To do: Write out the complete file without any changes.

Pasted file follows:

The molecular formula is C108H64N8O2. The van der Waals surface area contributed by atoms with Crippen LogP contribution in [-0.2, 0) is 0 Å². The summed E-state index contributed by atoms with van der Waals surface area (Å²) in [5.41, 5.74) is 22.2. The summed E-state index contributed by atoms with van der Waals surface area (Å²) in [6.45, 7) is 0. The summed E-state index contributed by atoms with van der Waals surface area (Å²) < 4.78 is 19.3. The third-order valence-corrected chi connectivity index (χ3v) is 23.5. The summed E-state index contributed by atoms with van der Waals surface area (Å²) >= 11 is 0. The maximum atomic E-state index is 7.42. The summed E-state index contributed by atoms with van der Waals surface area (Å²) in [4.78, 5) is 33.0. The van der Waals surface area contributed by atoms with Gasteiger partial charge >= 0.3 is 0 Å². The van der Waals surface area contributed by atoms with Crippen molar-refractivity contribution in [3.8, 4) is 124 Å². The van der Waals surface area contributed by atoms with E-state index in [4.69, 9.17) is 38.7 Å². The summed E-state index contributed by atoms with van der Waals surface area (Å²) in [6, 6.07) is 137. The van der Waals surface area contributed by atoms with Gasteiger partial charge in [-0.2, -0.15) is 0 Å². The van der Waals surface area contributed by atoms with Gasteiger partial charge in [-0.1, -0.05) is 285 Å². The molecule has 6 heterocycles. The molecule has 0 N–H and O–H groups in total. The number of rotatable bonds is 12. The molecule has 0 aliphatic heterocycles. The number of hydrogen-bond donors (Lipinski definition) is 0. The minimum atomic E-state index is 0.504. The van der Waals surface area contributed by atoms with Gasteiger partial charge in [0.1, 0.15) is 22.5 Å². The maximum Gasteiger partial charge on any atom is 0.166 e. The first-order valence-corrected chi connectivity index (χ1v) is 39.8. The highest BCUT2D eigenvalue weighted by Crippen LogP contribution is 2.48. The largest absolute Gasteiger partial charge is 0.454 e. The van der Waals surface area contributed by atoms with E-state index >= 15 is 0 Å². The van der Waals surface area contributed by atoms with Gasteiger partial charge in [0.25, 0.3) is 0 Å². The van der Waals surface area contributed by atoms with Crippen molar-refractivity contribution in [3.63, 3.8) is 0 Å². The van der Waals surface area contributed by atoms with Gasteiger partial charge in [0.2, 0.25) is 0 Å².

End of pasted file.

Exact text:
The molecular formula is C108H64N8O2. The van der Waals surface area contributed by atoms with Crippen LogP contribution in [-0.2, 0) is 0 Å². The summed E-state index contributed by atoms with van der Waals surface area (Å²) in [5.41, 5.74) is 22.2. The summed E-state index contributed by atoms with van der Waals surface area (Å²) in [6.45, 7) is 0. The summed E-state index contributed by atoms with van der Waals surface area (Å²) < 4.78 is 19.3. The third-order valence-corrected chi connectivity index (χ3v) is 23.5. The summed E-state index contributed by atoms with van der Waals surface area (Å²) >= 11 is 0. The maximum atomic E-state index is 7.42. The summed E-state index contributed by atoms with van der Waals surface area (Å²) in [4.78, 5) is 33.0. The van der Waals surface area contributed by atoms with Gasteiger partial charge >= 0.3 is 0 Å². The van der Waals surface area contributed by atoms with Crippen molar-refractivity contribution in [3.8, 4) is 124 Å². The van der Waals surface area contributed by atoms with E-state index in [4.69, 9.17) is 38.7 Å². The summed E-state index contributed by atoms with van der Waals surface area (Å²) in [6, 6.07) is 137. The van der Waals surface area contributed by atoms with Gasteiger partial charge in [-0.2, -0.15) is 0 Å². The van der Waals surface area contributed by atoms with Gasteiger partial charge in [-0.1, -0.05) is 285 Å². The molecule has 6 heterocycles. The molecule has 0 N–H and O–H groups in total. The number of rotatable bonds is 12. The molecule has 0 aliphatic heterocycles. The number of hydrogen-bond donors (Lipinski definition) is 0. The minimum atomic E-state index is 0.504. The van der Waals surface area contributed by atoms with Gasteiger partial charge in [0.1, 0.15) is 22.5 Å². The maximum Gasteiger partial charge on any atom is 0.166 e. The first-order valence-corrected chi connectivity index (χ1v) is 39.8. The highest BCUT2D eigenvalue weighted by Crippen LogP contribution is 2.48. The largest absolute Gasteiger partial charge is 0.454 e. The van der Waals surface area contributed by atoms with E-state index >= 15 is 0 Å². The van der Waals surface area contributed by atoms with Gasteiger partial charge in [0.25, 0.3) is 0 Å². The van der Waals surface area contributed by atoms with Crippen molar-refractivity contribution in [3.63, 3.8) is 0 Å². The van der Waals surface area contributed by atoms with Gasteiger partial charge in [0.2, 0.25) is 0 Å².